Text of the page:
No recession in ʼ23, but PH growth to slow, says BSP
Bangko Sentral ng Pilipinas (BSP) Governor Felipe Medalla said on Friday the Philippine economy’s growth will likely slow down next year, but there will be no recession, easing concerns over the magnitude of the adverse impact of the central bank’s continued rate hikes.
“Well, the Philippines, the question is not recession but the extent to which growth declines. The IMF (International Monetary Fund) for instance thinks that growth rate will be 5 percent next year, whereas the Philippine government thinks it will be at least 6 percent,” Medalla said in an interview with American cable news channel MSNBC.
“If it turns out the global scenario is much worse than we are thinking now, then maybe the Philippine government estimates will go down a hundred basis points. The IMF estimates may go down by a hundred basis points, too. So, it’s slow growth, not a recession,” he added.
Yesterday, the BSP hiked its policy rate by 0.75 percentage point, matching that of the latest move by the US Federal Reserve to help quell inflation in the country.
The Monetary Board, the central bank’s seven-person policy making body, decided to raise the interest rate on their reverse repurchase facility by 75 basis points (bps) to 5 percent, effective on Nov. 18.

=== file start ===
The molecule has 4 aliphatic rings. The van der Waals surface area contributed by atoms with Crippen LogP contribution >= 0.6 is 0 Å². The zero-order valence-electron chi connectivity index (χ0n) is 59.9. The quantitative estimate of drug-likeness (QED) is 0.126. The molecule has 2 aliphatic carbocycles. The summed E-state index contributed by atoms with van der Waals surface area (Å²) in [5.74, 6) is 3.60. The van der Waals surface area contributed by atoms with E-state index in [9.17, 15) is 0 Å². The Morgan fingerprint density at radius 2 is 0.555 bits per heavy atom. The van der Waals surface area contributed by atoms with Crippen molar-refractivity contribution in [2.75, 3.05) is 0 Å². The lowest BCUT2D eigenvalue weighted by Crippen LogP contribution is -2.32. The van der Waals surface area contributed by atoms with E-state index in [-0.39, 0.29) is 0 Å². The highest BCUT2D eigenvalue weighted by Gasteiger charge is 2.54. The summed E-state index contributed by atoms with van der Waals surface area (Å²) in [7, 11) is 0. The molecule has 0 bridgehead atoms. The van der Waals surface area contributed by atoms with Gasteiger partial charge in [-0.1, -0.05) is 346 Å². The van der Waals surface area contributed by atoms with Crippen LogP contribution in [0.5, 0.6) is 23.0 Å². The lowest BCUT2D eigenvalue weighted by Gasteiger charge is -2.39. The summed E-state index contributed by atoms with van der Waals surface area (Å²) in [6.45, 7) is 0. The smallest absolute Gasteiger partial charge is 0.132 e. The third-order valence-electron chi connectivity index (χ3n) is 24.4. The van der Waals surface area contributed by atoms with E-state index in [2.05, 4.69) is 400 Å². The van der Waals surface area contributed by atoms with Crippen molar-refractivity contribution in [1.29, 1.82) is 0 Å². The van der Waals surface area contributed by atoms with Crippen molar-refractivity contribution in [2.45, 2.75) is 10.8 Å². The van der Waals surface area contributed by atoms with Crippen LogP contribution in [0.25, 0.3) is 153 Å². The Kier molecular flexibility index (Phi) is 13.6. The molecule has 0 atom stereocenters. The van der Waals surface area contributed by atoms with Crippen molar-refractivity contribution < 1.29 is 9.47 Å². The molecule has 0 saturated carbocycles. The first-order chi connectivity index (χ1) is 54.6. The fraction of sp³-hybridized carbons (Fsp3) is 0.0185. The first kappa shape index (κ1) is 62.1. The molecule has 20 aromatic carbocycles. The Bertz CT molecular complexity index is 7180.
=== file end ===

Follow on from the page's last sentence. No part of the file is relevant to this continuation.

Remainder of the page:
The interest rates on the overnight deposit and lending facilities were also set to 4.5 percent and 5.5 percent, respectively.
Medalla said the BSP sees annual inflation exceeding their previous expectation of 2 to 4 percent in 2022 and 2023, to reach 5.8 percent next year and 4.3 percent the year after, thus the need for another rate hike.
The Philippines’ consumer price index climbed 7.7 percent last month—the fastest rise since December 2008—driven by price gains in key commodity groups, specifically food and nonalcoholic beverages.
Earlier this month, National Statistician Dennis Mapa said it was not certain that inflation had peaked in October, citing there was substantial probability that it could be higher in November.
The October inflation number puts the year-to-date figure at 5.4 percent, within close proximity of the BSP’s most recent projected range of 5.6 to 5.7 percent.
Two consumer rights groups —Alliance of Concerned Consumers in the Philippines and the Rights Action Philippines—expressed wariness about this latest rate hike, voicing concerns over how it affects loan and credit card rates.
“It sounds like the BSP will go for another rate hike next month, at the very least, with more fighting talk in the official statement,” Miguel Chanco, chief economist at economic research firm Pantheon Macroeconomics.
“That said, we see scope for a smaller increase in December, assuming that the Fed makes a similar pivot just before the Board meets,” he added. INQ
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